Remote Control by Nnedi Okorafor [⭐⭐⭐⭐]

By trumanrose | The Readr | 8 Sep 2021

Remote Control is a 2021 novella about Sankofa, A.K.A. the Adopted Daughter of Death, who searches for the seed that gave her mortifying powers that could kill people and technology. Her power creates fear of Sankofa and as a result, she is ostracized and became infamous to surrounding cities. Sankofa struggles to find information about her powers and understanding the limits of what she can do.

I picked up this book for a reading challenge over at The Storygraph. The prompt was: Read a book that fits all of the criteria from your reading profile. My reading habits currently are: Mainly reads fiction books that are adventurous, dark, and emotional. Typically chooses fast-paced books that are <300 pages long. So if you have the same interests as me, this book might be good for you!

I personally didn't find the story remarkable on its own, although it's likely because I don't read a lot of novellas so I haven't really grown into it.

The story didn't give me what I wanted out of sci-fi, which is an immersive experience or amazing technology. To be fair, I didn't think the sci-fi elements were actually the main points of the story so I wouldn't blame it on the writing itself.

Even though the story was not what I expected it to be, it did deliver quite well. I particularly enjoyed the introduction of the RoboCop, which is an engineered AI that works as a traffic enforcer in RoboTown (unique names, huh?). While I was reading it, I kept picturing Orisa in my head from Overwatch. It's funny to me because Orisa is programmed to be similar to RoboCop's role as a society member i.e robots co-living with humans.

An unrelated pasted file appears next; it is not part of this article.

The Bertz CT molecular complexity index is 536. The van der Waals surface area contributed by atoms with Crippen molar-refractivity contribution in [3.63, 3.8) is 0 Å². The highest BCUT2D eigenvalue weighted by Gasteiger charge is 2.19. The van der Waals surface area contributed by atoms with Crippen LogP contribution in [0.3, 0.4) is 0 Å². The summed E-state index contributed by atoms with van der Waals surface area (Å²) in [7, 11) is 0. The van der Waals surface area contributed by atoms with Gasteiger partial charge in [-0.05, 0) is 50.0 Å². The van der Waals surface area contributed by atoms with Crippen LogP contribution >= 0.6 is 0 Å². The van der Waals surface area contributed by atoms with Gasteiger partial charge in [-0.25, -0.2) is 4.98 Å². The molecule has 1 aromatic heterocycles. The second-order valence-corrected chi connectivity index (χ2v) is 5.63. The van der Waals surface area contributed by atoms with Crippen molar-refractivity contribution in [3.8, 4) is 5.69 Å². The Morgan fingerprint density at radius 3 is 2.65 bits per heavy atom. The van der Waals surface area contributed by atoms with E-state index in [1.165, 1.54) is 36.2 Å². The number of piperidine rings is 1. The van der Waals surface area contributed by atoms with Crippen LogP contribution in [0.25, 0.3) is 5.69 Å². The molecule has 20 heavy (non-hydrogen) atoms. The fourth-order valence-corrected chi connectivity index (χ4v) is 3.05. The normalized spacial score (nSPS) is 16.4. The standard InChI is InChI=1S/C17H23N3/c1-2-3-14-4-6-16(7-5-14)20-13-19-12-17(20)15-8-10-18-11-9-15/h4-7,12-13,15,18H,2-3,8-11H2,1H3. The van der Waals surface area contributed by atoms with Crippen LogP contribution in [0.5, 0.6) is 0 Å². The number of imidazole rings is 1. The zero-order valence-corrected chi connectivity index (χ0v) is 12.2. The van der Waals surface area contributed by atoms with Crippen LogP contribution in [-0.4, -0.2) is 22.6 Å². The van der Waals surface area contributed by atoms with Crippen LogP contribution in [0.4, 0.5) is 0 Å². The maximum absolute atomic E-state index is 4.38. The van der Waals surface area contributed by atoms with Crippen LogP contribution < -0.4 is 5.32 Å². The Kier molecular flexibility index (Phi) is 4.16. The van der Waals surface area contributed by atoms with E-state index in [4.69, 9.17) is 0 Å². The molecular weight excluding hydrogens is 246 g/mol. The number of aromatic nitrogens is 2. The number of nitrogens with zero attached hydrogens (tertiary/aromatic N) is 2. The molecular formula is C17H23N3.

I can't find anything that I specifically dislike about the story, although like I said, it's not very remarkable to me in the end. I usually rate based on how I am most likely to remember this story or possibly recommend it to someone. 5 - a favorite, 4 - good enough, but I don't 'love' it, 3 - okay, needs improvements, 1-2 - terrible, hope nobody reads this again.

I think the story's greatest strength lies in its portrayal of humanity in people. It gives you an insight into how easily we turn on each other given the slightest push, the effect of mob mentality, and on the flip side, the impact of kindness we give to each other. My explanation was a bit vague because I don't want to go into the details of the scenes in particular, but you'll understand once you've read it!

Overall, it's a decent read if you want to delve into something magical and fast-paced. It's not something I consider a 'best book of all time', nor did it become a favorite of mine, but I fairly enjoyed the whole book in the end.


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